At the present the issue of carrying a concealed handgun is a very sensitive and controversial issue. Most important, it is my duty and obligation as Chief of the Goldsboro Police Department to do what is in the best interest of the department. Therefore, I am denying your request for off duty employment as it relates to the educational training for civilians in firearms courses (carry concealed handguns).

(J.A. 35). On November 29, 1995, Chief Hill also verbally informed Sergeant Edwards that his application for permission to engage in off-duty employment was denied. 4

In response, Sergeant Edwards canceled his first scheduled class and filed a grievance with Major Hobbs of the Department, the Major of Support Services, on November 30, complaining about the denial of his application. Sergeant Edwards addressed the grievance to Major Hobbs in compliance with the chain of command and Department personnel policy. Major Hobbs responded in writing the same day that he lacked authority to approve the application.

On December 4, 1995, Chief Hill officially notified Sergeant Edwards by letter that his application for permission to engage in off-duty employment was denied because " 'carrying concealed weapons is a very sensitive and controversial issue.' " (J.A. 109). On December 6, 1995, without any explanation or advance notice, Chief Hill transferred Sergeant Edwards from the position of supervisor of the public housing unit, a position he had held for four years, to the position of line sergeant.

On December 9 and 10, 1995, while off-duty, Sergeant Edwards conducted classes with respect to the concealed handgun safety course at a "private place without any connection to the City." (J.A. 110). Then on December 18 and 19, 1995, he requested a hearing before a grievance panel, pursuant to the City's personnel rules and regulations, to address Chief Hill's denial of his application for per-mission to engage in off-duty employment. Sergeant Edwards made the request through Chief Hill and City Manager Slozak.

On December 19, 1995, Major Isler notified Sergeant Edwards by telephone to be at Chief Hill's office the next day for a meeting, but told him that he (Major Isler) did not know what the meeting was about The meeting indeed took place the following day with the following persons in attendance: (1) Chief Hill; (2) Major Hobbs; (3)Major Isler; (4) the City Attorney, Harrell Everett (Everett); and (5)Sergeant Edwards, who was not represented by counsel. At the meeting, without giving Sergeant Edwards notice or an opportunity to be heard, Chief Hill abruptly began reading aloud a letter of suspension and probation dated December 20, 1995. In sum, the letter stated: (1)that Chief Hill had advised Sergeant Edwards that his application for permission to engage in off-duty employment was denied as not in the best interest of the Department; (2) Sergeant Edwards engaged in the very type of off-duty employment for which he was denied permission to engage; (3) as a result, Sergeant Edwards was suspended for two weeks without pay and placed on probation for one year; and (4)if Sergeant Edwards again engaged in secondary employment without permission, Chief Hill would recommend his immediate termination as an employee of the City.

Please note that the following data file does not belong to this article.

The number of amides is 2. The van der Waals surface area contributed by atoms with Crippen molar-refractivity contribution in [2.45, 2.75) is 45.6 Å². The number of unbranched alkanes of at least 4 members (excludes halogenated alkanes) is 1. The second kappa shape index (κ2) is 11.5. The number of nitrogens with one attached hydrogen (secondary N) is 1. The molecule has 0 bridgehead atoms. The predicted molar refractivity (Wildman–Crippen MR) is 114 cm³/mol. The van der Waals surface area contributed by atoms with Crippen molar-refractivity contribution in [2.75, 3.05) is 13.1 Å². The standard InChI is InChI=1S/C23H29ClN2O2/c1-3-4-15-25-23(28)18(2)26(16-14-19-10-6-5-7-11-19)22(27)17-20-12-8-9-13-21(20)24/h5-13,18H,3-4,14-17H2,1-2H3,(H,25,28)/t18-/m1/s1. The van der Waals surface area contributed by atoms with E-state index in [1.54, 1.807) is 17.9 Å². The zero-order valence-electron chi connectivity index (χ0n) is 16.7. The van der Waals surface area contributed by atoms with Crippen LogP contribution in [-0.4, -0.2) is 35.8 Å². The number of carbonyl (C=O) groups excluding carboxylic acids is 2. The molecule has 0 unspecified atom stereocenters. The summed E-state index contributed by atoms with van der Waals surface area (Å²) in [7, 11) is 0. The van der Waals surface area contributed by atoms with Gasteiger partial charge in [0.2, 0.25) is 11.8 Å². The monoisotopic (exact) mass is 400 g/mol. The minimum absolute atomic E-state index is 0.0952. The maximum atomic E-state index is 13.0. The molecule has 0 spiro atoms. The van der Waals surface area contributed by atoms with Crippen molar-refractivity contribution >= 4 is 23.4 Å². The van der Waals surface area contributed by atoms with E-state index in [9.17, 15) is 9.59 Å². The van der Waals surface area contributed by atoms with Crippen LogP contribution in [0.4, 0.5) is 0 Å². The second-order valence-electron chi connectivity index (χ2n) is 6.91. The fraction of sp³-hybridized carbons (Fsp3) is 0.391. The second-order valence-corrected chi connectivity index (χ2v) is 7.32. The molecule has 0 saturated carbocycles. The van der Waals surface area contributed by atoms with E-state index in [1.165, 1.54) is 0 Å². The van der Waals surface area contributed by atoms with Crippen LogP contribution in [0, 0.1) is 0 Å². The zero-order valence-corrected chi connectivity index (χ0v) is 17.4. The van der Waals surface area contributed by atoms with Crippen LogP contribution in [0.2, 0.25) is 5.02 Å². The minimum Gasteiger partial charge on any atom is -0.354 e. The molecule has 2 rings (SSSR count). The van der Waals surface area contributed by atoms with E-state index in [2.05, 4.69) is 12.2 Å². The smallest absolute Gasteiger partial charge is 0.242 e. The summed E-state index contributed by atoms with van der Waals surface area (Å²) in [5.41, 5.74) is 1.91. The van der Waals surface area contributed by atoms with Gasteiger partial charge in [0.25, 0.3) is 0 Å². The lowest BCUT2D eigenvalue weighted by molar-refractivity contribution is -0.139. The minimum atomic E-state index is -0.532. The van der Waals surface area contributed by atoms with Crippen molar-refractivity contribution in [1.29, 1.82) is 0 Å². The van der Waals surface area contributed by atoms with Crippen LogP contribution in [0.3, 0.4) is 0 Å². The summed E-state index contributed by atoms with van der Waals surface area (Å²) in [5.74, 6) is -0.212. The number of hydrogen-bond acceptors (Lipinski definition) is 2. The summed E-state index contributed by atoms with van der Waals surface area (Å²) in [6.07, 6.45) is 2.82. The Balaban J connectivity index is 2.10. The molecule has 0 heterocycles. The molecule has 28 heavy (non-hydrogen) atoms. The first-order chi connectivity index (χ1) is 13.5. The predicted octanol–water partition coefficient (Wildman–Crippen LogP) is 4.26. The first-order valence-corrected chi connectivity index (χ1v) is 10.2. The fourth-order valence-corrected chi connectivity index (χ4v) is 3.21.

On January 17, 1996, a grievance hearing by the City's grievance panel was held at City Hall regarding the entire matter, with the following persons in attendance: (1) Chief Hill; (2) Major Hobbs; (3)Everett; (4) the City's personnel director, Al King; (5) a clerk for the City, (6) the chairman of the City's grievance panel, Jack Cannon; (7)two employees of the City; (8) two private citizens; and (9) Sergeant Edwards. On January 22, 1996, the City's grievance panel met without Sergeant Edwards being present. At the meeting, the City's grievance panel ratified Chief Hill's decision to deny Sergeant Edwards' application for permission to engage in secondary employment for the reasons cited by Chief Hill, and thereby impliedly affirmed Chief Hill's suspension of Sergeant Edwards and placement of him on probation for one year.

On January 30, 1996, City Manager Slozak sent a letter to Sergeant Edwards upholding the City's grievance panel's decision. This decision by City Manager Slozak served as the final decision of the City regarding Sergeant Edwards' application for permission to engage in off-duty employment and the discipline he suffered as a result of engaging in such off-duty employment without permission.

Chief Hill, City Manager Slozak, and the City (collectively the Defendants) have allowed other City employees to engage in off-duty employment and self-employment "and have condoned and ratified such employment without punishment or with substantially less severe or insignificant punishment." (J.A. 114). Sergeant Edwards' complaint lists ten similarly situated employees of the City by name whom the Defendants allowed to engage in various types of off-duty...